Attention deficit hyperactivity disorder in adults: review of an article.
Studies of patients with ADHD over their lifespan do show a decrease in hyperactivity in adults but with persistence of symptoms of attentional syndromes. Not unlike some children with ADHD, adults with ADHD tend to have "executive function" defects, which include organizational problems as well as difficulties with problem solving. Adults with ADHD tend to have difficulties with educational achievement and do best if their curriculum is structured. Academic problems continue to manifest themselves as underachievement in college. Frequently, there is a history of suspension of driver's licenses for DUI and other violations.
Although the diagnostic criteria may seem unduly cumbersome and numerous, it is important that they be adhered to because of the many different etiologies of this syndrome and actual misdiagnosis because of similarities to other diagnostic etiologies.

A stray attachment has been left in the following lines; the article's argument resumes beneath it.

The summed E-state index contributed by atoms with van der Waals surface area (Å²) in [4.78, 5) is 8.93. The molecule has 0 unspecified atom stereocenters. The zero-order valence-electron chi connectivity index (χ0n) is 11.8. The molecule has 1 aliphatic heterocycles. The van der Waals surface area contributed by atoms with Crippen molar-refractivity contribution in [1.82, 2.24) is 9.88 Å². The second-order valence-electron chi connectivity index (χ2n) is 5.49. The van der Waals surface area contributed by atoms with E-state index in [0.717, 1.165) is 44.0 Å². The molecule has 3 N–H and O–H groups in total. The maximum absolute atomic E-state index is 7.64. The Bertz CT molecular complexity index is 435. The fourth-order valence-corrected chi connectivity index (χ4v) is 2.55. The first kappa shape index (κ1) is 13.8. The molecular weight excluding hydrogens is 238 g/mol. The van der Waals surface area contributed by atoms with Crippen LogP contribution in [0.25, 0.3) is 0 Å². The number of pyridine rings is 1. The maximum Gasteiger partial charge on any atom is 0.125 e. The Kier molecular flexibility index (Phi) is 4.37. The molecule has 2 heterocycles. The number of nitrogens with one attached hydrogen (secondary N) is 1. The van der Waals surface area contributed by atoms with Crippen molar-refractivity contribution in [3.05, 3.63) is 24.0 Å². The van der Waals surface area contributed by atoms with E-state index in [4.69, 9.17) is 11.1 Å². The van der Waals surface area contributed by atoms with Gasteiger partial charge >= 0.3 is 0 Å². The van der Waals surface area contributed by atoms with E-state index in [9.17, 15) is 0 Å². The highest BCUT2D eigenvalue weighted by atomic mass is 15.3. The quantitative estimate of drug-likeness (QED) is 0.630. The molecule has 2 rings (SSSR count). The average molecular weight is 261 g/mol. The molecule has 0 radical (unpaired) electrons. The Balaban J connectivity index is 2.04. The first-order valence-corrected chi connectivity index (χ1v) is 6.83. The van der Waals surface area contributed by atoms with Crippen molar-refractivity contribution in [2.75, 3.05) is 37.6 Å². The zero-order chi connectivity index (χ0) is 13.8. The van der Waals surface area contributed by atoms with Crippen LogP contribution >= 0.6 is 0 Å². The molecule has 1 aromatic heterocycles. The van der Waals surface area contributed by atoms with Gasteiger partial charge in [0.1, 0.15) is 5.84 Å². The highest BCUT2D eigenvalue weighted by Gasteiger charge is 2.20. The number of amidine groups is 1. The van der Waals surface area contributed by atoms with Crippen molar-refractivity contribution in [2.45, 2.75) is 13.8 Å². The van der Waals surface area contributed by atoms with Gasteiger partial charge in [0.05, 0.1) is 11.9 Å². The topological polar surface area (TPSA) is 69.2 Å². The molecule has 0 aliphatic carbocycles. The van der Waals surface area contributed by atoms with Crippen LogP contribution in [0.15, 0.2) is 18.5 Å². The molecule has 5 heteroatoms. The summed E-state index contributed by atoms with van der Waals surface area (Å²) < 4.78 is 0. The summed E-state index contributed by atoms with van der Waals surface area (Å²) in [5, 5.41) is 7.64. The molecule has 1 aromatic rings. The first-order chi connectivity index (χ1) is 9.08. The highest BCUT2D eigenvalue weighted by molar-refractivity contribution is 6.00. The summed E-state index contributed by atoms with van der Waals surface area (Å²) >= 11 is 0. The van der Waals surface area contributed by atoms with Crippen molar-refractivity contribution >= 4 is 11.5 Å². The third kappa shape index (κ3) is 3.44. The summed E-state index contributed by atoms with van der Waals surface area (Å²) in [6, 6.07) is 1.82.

Diagnosis of ADHD requires a minimum of six symptoms listed in Section A1 (inattention) and Section A2 (hyperactivity and impulsivity) as well as all the symptoms listed in Sections B through E, according to DSM-IV.
Diagnostic Criteria for ADHD
For inattention, those symptoms are:
a. Often fails to give close attention to details or makes careless mistakes in school or other work
b. Often has difficulty paying close attention in games or other tasks
c. Often does not listen carefully
d. Often fails to complete schoolwork or other tasks
e. Has difficulty organizing tasks
f. Often has difficulty with tasks that require sustained activity
g. Often loses things necessary for activities or tasks
h. Is easily distracted
i. Is often forgetful in daily activities
For hyperactivity, those symptoms are:
a. Often fidgets with hands or feet
b. Often leaves seat in situations where remaining seating is expected
c. Often runs about where remaining still would be expected (or in adults excessive feelings of restlessness)
d. Often has difficulty engaging in leisure activities quietly
e. Often constantly "on the go"
f. Talks excessively
For impulsivity, those symptoms are:
a. Often blurts out answers before questions have been completed
b Often has difficulty awaiting one's turn
c. Often interrupts